Is It Possible to Be Consistent in Parenting?

By Jessica Wolstenholm


Do you know what’s hard about being consistent with your kids? Being consistent.

We know that “being consistent” in parenting is the ideal. But doing the right thing every. single.time?

How is that even possible?

Discipline the exact same way for the exact same infraction every single time? 

Be consistent with devotions, meal planning, laundry, good attitudes, and every other thing every single time? 

I mean, it literally is impossible to be consistent. 

There is no one who can maintain this perfection day after day. (Wow, this is encouraging, isn’t it?) But it’s true. Even Paul reminds us that we all “fall short of the glory of God”. (Romans 3:23)

So, how do we demonstrate consistency in our lives to our children?

Consistent faithfulness to God, His Word, His church. Consistent love in our marriage. Consistent discipline. Consistent friendship, selflessness, and gentleness.

The very first thing we need to do is let our kids know how incredibly inconsistent and unfaithful we are. What?! Show them weakness?! Won’t they smell it and revolt? Or surround and destroy us?

No. In fact, when we let our kids know we are fallen people in need of a Savior, they will be able to see their own need as well. When we recognize our faults, ask for forgiveness and show our dependency on the Lord it will be a model of how they can and should relate to God.

In the book of Isaiah, there is a promise (that the Israelites did not take God up on) that says,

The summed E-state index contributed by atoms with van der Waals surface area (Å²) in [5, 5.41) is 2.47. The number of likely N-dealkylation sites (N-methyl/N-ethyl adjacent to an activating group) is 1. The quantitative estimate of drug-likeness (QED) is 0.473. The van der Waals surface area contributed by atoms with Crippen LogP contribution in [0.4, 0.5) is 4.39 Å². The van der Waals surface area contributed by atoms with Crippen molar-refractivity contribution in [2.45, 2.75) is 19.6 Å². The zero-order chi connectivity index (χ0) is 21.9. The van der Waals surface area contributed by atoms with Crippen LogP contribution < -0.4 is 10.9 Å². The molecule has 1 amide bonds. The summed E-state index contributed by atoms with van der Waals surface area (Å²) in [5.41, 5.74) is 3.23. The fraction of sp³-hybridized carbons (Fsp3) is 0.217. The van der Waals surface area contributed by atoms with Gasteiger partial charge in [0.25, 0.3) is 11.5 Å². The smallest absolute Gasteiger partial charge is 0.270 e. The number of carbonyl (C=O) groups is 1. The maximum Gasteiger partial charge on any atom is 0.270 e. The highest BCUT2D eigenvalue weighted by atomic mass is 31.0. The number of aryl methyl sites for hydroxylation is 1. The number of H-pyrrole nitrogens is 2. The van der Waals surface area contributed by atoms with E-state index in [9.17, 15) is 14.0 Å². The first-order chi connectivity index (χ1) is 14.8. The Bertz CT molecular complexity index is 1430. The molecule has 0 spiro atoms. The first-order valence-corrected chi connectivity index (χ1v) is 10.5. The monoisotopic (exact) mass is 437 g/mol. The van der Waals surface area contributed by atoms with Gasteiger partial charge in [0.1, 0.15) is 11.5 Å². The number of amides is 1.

In repentance and rest is your salvation, in quietness and trust is your strength . . . ” (Isaiah 30:15)

When I choose to repent in front of and to my children, they see the salvation of the Lord to be active in my life. 

It’s part of that upside-down kingdom of the Lord – he who is first is last, the servant is greatest and the repentant aren’t punished but saved. So when we show our kids our inconsistencies and ask for forgiveness, repenting before them, we are in fact, showing off God’s true, constant nature and love.

And that is my second tip for consistency with kids: point your children to God, the only faithful and consistent one.

Over and over in the Psalms, there are songs about God’s faithfulness to His people and His Word. In the stories of the Old Testament, we see a faithful God who never fails His people, even when His people fail Him over and over again. In the New Testament, we read clearly of Jesus who is faithful to His Father and to the plan they had to save the world.

As our children grow and discover more about themselves, about their family, and about God, let us help them see and know that the only consistent one is God. Let your relationship with God model that God’s compassions never fail. They are new every morning; great is [His] faithfulness! (Lamentations 3:22-23)

Teaching Moment for Little Kids

Pick a time of day (sunrise or sunset is nice if your kids are up at that time) to check on the sun for several days in a row. Make a checklist or draw a picture of where it is at this time each day. After a few days, ask, “Have we seen the sun every day? Has it been in the basic same spot each time we’ve checked on it? Of course! The sun never fails to show up and run its course. This is because our faithful God put it there. The sun is a picture to remind us of how faithful God is to us!”

Teaching Moment for Bigger Kids

Have a long jump contest. Make a starting line and a way to measure how long each child can jump (maybe with a measuring stick or a piece of string). Let each child jump 3-5 times and record their distances. Then compare each of their individual jumps. Were they consistent? Did they get the exact same jump each time? How hard is it to do it exactly the same every time? Consistency is something to be worked toward, but it’s hard to do. Read one or more of the following Psalms and talk about the consistent faithfulness of God: Psalm 33:4, Psalm 47:10, Psalm 86:15, Psalm 100:5